You must ensure that Domain-based Message Authentication Reporting and Conformance (DMARC), Domain Keys Identified Mail (DKIM) and Sender Policy Framework (SPF) records are in place to make email spoofing difficult.
You must make sure that spam and malware filtering is present, and DMARC is enforced on inbound email.
For our digital services:
You must ensure that web applications are not susceptible to common security vulnerabilities, such as those in the top 10 Open Web Application Security Project (OWASP) vulnerabilities.
You must routinely test that the underlying infrastructure is secure. This includes verifying that the hosting environment is maintained securely and that you take responsibility for securely configuring the infrastructure and platform.
You must transit data using a minimum of TLS v1.2.
You must routinely conduct web app scanning to test for known vulnerabilities and common configuration errors.
You must make sure that all external URLs are shared with the Security Team and monitored by the NCSC WebCheck Service.
You must make sure that highly privileged accounts have additional protections and are not vulnerable to common attack techniques.
Users with wide-ranging or extensive system privilege must not use their highly privileged accounts for high-risk functions, particularly reading email and web browsing.
You must use multi-factor authentication where technically possible, such as where administrative consoles provide access to manage cloud-based infrastructure, platforms or services.
You must use multi-factor authentication for access to official social media accounts
You must change passwords for highly privileged system accounts, social media accounts and infrastructure components from their default values. Passwords must not be easy to guess. Passwords which would on their own grant extensive system access must have high complexity.
The activities needed to identify the occurrence of an information security event in a timely manner.
You must be able to detect common cyber-attacks.
You must make sure that:
- you capture system events and combine them with threat intelligence sources to detect known threats
- prioritised custom use cases are in place to detect events which might indicate situations we wish to avoid
- monitoring solutions expand and evolve with business and technology changes, as well as changes in threat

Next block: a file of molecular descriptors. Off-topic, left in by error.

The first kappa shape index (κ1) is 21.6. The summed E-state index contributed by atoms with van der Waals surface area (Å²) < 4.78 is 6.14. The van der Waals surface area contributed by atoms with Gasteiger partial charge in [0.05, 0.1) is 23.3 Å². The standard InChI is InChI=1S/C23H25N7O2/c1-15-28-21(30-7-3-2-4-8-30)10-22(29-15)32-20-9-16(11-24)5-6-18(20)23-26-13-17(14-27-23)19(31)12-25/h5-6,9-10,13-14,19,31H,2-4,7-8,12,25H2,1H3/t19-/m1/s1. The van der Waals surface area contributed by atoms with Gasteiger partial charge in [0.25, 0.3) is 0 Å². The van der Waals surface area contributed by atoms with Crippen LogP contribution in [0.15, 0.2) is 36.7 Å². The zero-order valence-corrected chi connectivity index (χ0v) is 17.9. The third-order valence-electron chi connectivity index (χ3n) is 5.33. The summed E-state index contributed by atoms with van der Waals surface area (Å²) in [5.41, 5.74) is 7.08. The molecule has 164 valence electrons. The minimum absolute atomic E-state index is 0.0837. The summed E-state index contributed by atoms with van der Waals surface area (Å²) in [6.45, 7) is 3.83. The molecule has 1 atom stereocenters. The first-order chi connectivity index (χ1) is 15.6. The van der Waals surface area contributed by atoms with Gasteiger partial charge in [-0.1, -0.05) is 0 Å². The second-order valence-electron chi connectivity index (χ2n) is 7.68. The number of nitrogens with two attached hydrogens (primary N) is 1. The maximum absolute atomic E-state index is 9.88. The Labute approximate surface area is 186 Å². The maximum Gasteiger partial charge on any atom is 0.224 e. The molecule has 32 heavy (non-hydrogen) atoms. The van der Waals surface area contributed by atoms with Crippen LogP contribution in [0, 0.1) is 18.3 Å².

- attackers attempting to use common cyber-attack techniques cannot gain undetected access to our data or any control of our technology services
- digital services that are attractive to cyber criminals for the purposes of fraud have transactional monitoring
The activities you must perform once an information security incident has been detected, to contain its negative impact.
You must have a defined, planned and tested response process to information security incidents that impact sensitive information or key operational services.
You must have an incident response and management plan with clearly defined actions, roles and responsibilities.
You must test your incident response and management plan at regular intervals, so all people involved understand their roles and responsibilities as part.
You must have communication plans for security incidents.
When you discover an incident, you must assess and apply mitigating measures as soon as possible. You must get expert advice where necessary (for example our Cyber Incident Response (CIR) partner or National Cyber Security Centre (NCSC).
You must report any incident involving a personal data breach to our Data Protection Officer as soon as it's identified.
You must assess post incident lessons and remediations and record them in future iterations of the incident management plan.
Activities needed to maintain organisational resilience and restore any services that have been impaired as a consequence of an information security incident.
You must have defined and tested processes to ensure the continuity of key operational IT services in the event of failure or compromise.
You must identify and test contingency mechanisms to deliver essential services in the event of any failure, forced shutdown, or compromise of any system or service. This may include the preservation of out-of-band or manual processes for essential services or critical national infrastructure.
You must have a tried and tested 'restoring the service to normal' operation and process.
You must set up post-incident recovery activities to protect the system in future and make sure the same issue cannot arise in the same way again. These activities must identify and remediate systemic vulnerabilities.